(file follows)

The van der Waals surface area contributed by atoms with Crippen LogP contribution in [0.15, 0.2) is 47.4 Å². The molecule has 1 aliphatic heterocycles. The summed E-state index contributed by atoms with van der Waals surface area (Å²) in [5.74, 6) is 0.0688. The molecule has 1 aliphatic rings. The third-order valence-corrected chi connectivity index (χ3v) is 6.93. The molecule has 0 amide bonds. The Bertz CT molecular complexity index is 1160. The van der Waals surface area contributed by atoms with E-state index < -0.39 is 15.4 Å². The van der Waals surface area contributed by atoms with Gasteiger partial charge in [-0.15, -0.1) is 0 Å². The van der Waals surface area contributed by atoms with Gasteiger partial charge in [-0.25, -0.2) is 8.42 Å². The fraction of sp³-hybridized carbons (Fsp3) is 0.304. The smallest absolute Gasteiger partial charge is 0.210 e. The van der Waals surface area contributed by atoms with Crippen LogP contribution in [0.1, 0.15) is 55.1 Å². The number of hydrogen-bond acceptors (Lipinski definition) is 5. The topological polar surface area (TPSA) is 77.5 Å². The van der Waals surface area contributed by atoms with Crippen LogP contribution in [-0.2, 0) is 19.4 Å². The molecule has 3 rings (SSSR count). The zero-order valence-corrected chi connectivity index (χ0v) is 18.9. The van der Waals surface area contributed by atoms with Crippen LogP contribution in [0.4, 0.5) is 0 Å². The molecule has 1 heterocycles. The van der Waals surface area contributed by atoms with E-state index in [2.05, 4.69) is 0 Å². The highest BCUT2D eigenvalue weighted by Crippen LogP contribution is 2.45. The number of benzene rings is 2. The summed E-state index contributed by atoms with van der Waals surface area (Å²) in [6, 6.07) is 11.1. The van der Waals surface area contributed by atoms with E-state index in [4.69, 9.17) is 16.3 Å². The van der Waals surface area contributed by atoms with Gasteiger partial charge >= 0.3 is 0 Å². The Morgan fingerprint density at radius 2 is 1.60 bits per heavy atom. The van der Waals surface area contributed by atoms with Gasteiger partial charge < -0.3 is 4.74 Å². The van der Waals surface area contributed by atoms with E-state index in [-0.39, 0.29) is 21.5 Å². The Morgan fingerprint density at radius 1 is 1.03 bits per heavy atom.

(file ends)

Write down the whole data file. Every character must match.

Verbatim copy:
The van der Waals surface area contributed by atoms with Crippen LogP contribution in [0.15, 0.2) is 47.4 Å². The molecule has 1 aliphatic heterocycles. The summed E-state index contributed by atoms with van der Waals surface area (Å²) in [5.74, 6) is 0.0688. The molecule has 1 aliphatic rings. The third-order valence-corrected chi connectivity index (χ3v) is 6.93. The molecule has 0 amide bonds. The Bertz CT molecular complexity index is 1160. The van der Waals surface area contributed by atoms with E-state index < -0.39 is 15.4 Å². The van der Waals surface area contributed by atoms with Gasteiger partial charge in [-0.15, -0.1) is 0 Å². The van der Waals surface area contributed by atoms with Gasteiger partial charge in [-0.25, -0.2) is 8.42 Å². The fraction of sp³-hybridized carbons (Fsp3) is 0.304. The smallest absolute Gasteiger partial charge is 0.210 e. The van der Waals surface area contributed by atoms with Crippen LogP contribution in [0.1, 0.15) is 55.1 Å². The number of hydrogen-bond acceptors (Lipinski definition) is 5. The topological polar surface area (TPSA) is 77.5 Å². The van der Waals surface area contributed by atoms with Crippen LogP contribution in [-0.2, 0) is 19.4 Å². The molecule has 3 rings (SSSR count). The zero-order valence-corrected chi connectivity index (χ0v) is 18.9. The van der Waals surface area contributed by atoms with Crippen LogP contribution in [0.4, 0.5) is 0 Å². The molecule has 1 heterocycles. The van der Waals surface area contributed by atoms with E-state index in [2.05, 4.69) is 0 Å². The highest BCUT2D eigenvalue weighted by Crippen LogP contribution is 2.45. The number of benzene rings is 2. The summed E-state index contributed by atoms with van der Waals surface area (Å²) in [6, 6.07) is 11.1. The van der Waals surface area contributed by atoms with E-state index in [4.69, 9.17) is 16.3 Å². The van der Waals surface area contributed by atoms with Gasteiger partial charge >= 0.3 is 0 Å². The Morgan fingerprint density at radius 2 is 1.60 bits per heavy atom. The van der Waals surface area contributed by atoms with Gasteiger partial charge < -0.3 is 4.74 Å². The van der Waals surface area contributed by atoms with E-state index in [-0.39, 0.29) is 21.5 Å². The Morgan fingerprint density at radius 1 is 1.03 bits per heavy atom.